An Immunosuppressed Scientist Is Using His Self-Isolation Time To Map The Coronavirus
“It's the first time we’ve had an outbreak or disease like this in a generation,” he said.
Dr Martin Stoermer is one of the few people who knows just how hard and slow the process is to create drugs to treat a new coronavirus. He is also one of the many people with a compromised immune system who are especially vulnerable to the current pandemic.
The Brisbane medicinal chemist has undergone chemotherapy twice, as well as a bone-marrow transplant to treat leukaemia. He will likely be on immune modulating drugs for the rest of his life.
"I've been doing the social distancing thing for eight years," Stoermer told BuzzFeed News. "Whenever there is a periodic measles outbreak I just buckle down and stay home as measles will kill me."
Stoermer also has graft versus host disease after his transplant, which occurs when donor bone marrow attacks the recipient. He needs to visit his oncologist at hospital every four weeks to stock up on immunosuppressants and pain killers. Last appointment he got an extra month's worth to avoid the hospital when the number of COVID-19 patients will have risen.
If he runs out of medicine? "We'll cross that bridge when we get to it."
When scientists in China sequenced the genome of the novel coronavirus and made it available in early January, Stoermer sat on his couch and scanned code looking for the novel coronavirus's proteases (enzymes that cut proteins). Antiviral drugs often treat patients by disrupting the proteases.
"I immediately jumped on and grabbed the genetic sequence and started working on it frantically full-time and then put a preprint out on the first protease and then a couple of weeks later on the other," he said.
Other scientists were then able to use Stoermer's model which he posted on Twitter.
"What I found was these two enzymes that I looked at are very similar to those previously found in severe acute respiratory syndrome (SARS) so you could predict with a high level of confidence what the new [coronavirus] proteins look like."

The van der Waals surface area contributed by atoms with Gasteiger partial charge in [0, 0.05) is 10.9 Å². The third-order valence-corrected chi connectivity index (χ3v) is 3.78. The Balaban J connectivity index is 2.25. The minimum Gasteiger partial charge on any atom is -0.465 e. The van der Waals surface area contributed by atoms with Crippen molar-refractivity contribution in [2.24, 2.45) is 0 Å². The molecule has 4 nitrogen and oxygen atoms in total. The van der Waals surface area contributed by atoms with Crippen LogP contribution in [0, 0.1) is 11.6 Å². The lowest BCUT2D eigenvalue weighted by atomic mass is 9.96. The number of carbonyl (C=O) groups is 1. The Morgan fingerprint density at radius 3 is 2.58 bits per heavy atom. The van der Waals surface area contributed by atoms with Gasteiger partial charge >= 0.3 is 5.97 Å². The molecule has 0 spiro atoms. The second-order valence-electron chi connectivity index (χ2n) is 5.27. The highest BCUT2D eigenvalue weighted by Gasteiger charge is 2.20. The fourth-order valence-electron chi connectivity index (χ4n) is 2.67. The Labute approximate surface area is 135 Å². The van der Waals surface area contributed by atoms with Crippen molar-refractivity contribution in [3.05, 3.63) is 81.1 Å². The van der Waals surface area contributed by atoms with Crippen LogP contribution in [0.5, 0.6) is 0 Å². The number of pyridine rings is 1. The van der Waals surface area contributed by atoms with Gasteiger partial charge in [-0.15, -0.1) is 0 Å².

Stoermer has experience researching the proteases and designing new candidate drugs for SARS in 2002 and Middle East respiratory syndrome (MERS) in 2012, although that research was cut short when his leukaemia relapsed.
“It's the first time we’ve had an outbreak or disease like this in a generation,” he said. “It is the first one where all the new results are being discussed in real time on social media and our understanding has progressed very rapidly.”
When a structure of the new coronavirus's protein molecule was then released by other scientists it was "almost exactly" like Stoermer's which was "gratifying", he said.
While scientists are quickly trying to develop a vaccine to prevent the new coronavirus, clinical trials in China and the United States are testing medicines to treat it. Some are antiviral drugs used for other viruses.
"Repurposing an old drug is a good trick because if it works all the safety stuff has been done before so it's quicker [to get it to humans]," Stoermer said. "It takes me back to those days in the early 90s when we were all desperately looking for an AIDS cure."
Much of his work, Stoermer said, is making small amounts of molecules that don't do anything.
"Most medicinal chemists in their lifetime will never produce a drug," he said. "They produce many candidates that will go into testing but making drugs is a hard thing to do."
Stoermer, who is affiliated with but not in a paid position at the University of Queensland, said he's had to explain to his friends and family that the new coronavirus is not "just like the flu".
"This is much more serious than that and you have to think about looking after your elders and anyone else in the family who is immunocompromised."